An invitation to the Docklands community
By Jackie Watts
Moving forward against the headwinds of the persistent pandemic storm is enough to challenge anyone’s buoyancy! However, maritime stakeholders – and of course this includes the Docklands community – are a resilient and optimistic lot.
Although Docklanders are likely to be more aware than most city dwellers of the impact of winds blowing over water, buffeting pedestrians, whipping up the white caps, driving waves up to the wharves around Harbour Esplanade, harnessing the raw power of the wind has been a challenge since history was first written.
Acknowledging that wind power and maritime trade have been key elements of Melbourne’s evolution, the first Melbourne Maritime Heritage Network (MMHN) event for 2022 will explore the fascinating theme The Power of the Wind - Past, Present and Future.
An Invitation to everyone in the Docklands Community!
Come along or Zoom in to hear four outstanding speakers:
- The Past: Bruce Gooley – researcher and presenter.
- The Present: Dr Christiaan De Beukelaer, senior lecturer in cultural policy, University of Melbourne, and George Shaw – Melbourne to Osaka two-hander yacht race.
- The Future: Erin Coldham, chief development officer, Star of the South.
When: Wednesday, February 16, 5.30pm – 7.30pm.
Where: Magnet Gallery, The District Docklands.
In these uncertain times, MMHN offers you two options for this event – in-person or via Zoom. To register, just email your preference email us [email protected] and we will either confirm your registration or send you a Zoom invitation. A nautical thought on the need for options and flexibility in these challenging times, it is worth remembering that “We cannot direct the winds but we can adjust our sails” – Thomas S. Monson.
Turning now away from the ocean, wind and waves towards the shore, Docklanders will be aware that MMHN is currently pressing Development Victoria (DV), representing the state government of course, to make the long overdue decision on the future of Central Pier. Docklands is languishing and the derelict Central Pier at its heart is graphic evidence of this.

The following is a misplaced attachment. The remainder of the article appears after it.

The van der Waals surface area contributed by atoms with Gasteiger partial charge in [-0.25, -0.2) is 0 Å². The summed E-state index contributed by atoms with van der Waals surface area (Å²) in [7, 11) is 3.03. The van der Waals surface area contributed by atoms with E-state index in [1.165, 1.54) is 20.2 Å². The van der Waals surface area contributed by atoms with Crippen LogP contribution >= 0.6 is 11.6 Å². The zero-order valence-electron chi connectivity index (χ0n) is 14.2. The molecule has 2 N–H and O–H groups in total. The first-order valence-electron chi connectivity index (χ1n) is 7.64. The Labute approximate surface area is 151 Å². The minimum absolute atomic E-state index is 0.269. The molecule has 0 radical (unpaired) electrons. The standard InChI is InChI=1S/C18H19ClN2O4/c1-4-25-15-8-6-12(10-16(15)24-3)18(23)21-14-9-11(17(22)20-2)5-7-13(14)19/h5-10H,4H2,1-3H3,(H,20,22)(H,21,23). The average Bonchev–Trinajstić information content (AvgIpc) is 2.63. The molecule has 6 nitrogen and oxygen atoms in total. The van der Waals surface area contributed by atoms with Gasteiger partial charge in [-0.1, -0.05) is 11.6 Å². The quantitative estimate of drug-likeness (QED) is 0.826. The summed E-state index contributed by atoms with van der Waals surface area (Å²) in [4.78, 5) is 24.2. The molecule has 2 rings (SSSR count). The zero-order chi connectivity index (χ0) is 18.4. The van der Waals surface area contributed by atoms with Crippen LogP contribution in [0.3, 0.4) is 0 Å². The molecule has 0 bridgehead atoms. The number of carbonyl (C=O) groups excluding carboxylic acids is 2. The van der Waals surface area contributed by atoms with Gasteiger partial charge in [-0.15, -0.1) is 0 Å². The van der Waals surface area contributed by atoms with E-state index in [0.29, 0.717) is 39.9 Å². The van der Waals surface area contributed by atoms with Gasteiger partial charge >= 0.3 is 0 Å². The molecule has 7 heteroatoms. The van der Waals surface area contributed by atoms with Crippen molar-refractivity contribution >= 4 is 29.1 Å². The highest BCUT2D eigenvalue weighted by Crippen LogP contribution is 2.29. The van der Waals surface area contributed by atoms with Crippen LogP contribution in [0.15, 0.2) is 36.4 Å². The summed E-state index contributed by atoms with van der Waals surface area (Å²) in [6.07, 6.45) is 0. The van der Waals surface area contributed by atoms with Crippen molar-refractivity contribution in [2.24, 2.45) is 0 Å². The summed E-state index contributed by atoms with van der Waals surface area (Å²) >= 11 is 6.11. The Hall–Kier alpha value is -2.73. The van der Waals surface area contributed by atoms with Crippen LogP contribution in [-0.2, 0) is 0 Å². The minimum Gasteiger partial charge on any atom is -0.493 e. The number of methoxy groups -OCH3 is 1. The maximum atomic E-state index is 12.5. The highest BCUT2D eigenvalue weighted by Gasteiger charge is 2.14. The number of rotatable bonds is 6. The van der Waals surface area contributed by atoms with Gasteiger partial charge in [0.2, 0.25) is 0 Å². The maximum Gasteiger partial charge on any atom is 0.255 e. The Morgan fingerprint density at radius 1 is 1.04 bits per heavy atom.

The tip section of the pier is to be demolished after years of neglect by Development Victoria. MMHN is alarmed that any further delay by DV in making a decision may be part of deliberate strategy. The questions arise: is Development Victoria simply repeating the pattern of neglect on this heritage-listed pier? Are we watching yet another episode of deliberate delay, deliberate neglect resulting in complete demolition of Central Pier? If so, what then is the point of heritage listing at all? Futile protection of our heritage thus far. Surely the state government has an obligation to intervene to save this publicly owned heritage asset? Any further delay in determining the future of Central Pier is absolutely unacceptable. Enough is enough.
Although it is already a disgrace that two thirds of Central Pier have been, or will be, demolished, all is not lost. MMHN has proposed an excellent option to Development Victoria for the remaining (and threatened) section of the pier abutting Harbour Esplanade to be transformed into an architecturally iconic Maritime Experience Centre. This is an appropriate repurposing of this heritage-listed maritime infrastructure in the heart of the Docklands precinct. Such a centre ticks all the necessary “boxes” ‒ an iconic low-rise building on and over the water in this highly visible location offering maritime-related “experiences” new to Melbourne.
Most importantly, a Maritime Experience Centre is the ideal type of investment to deliver a permanent public “activation” to Docklands. MMHN takes the view that the City of Melbourne or state government investment in “sugar-hit” events in Docklands like flash-bang fireworks or unreliable drone displays is wasteful and misguided. Such events merely offer expensive transitory public benefit value and are risky in a number of worrisome ways – weather dependent, public safety, activities. Such events deliver a “wow” but do will not energise or support the businesses of the Docklands Precinct and drones displays curtail normal commercial waterways. Such events are not designed to deliver reliable repeat visitation all year round which is so sorely needed by the languishing Docklands precinct.
MMHN has researched comparable maritime centres in dock areas in cities around the globe which celebrate their maritime heritage. Melbourne does not. Recently MMHN has discovered yet another beautiful modern maritime museum in Windermere (UK). We are aware that this museum, like the architecturally exciting maritime museum in Melbourne’s sister city of Tianjin (China), has used Australian expertise to create both these major cultural tourism assets. Surely Development Victoria and the state government can see the benefit in capturing and harnessing such Australian design expertise and talent here in Docklands to create the Melbourne Maritime Experience Centre (MEC) on Central Pier in Victoria Harbour.
With a sense of justified optimism, MMHN met in late December with the CEO of Development Victoria, Angela Skandarajah, together with Deputy CEO Geoff Ward, to discuss Docklands heritage concerns and discuss the MMHN proposal for a Maritime Experience Centre on what remains of Central Pier. We all anxiously await their response which will hopefully save what remains of our heritage-listed Central Pier. MMHN will continue to work towards to that end •
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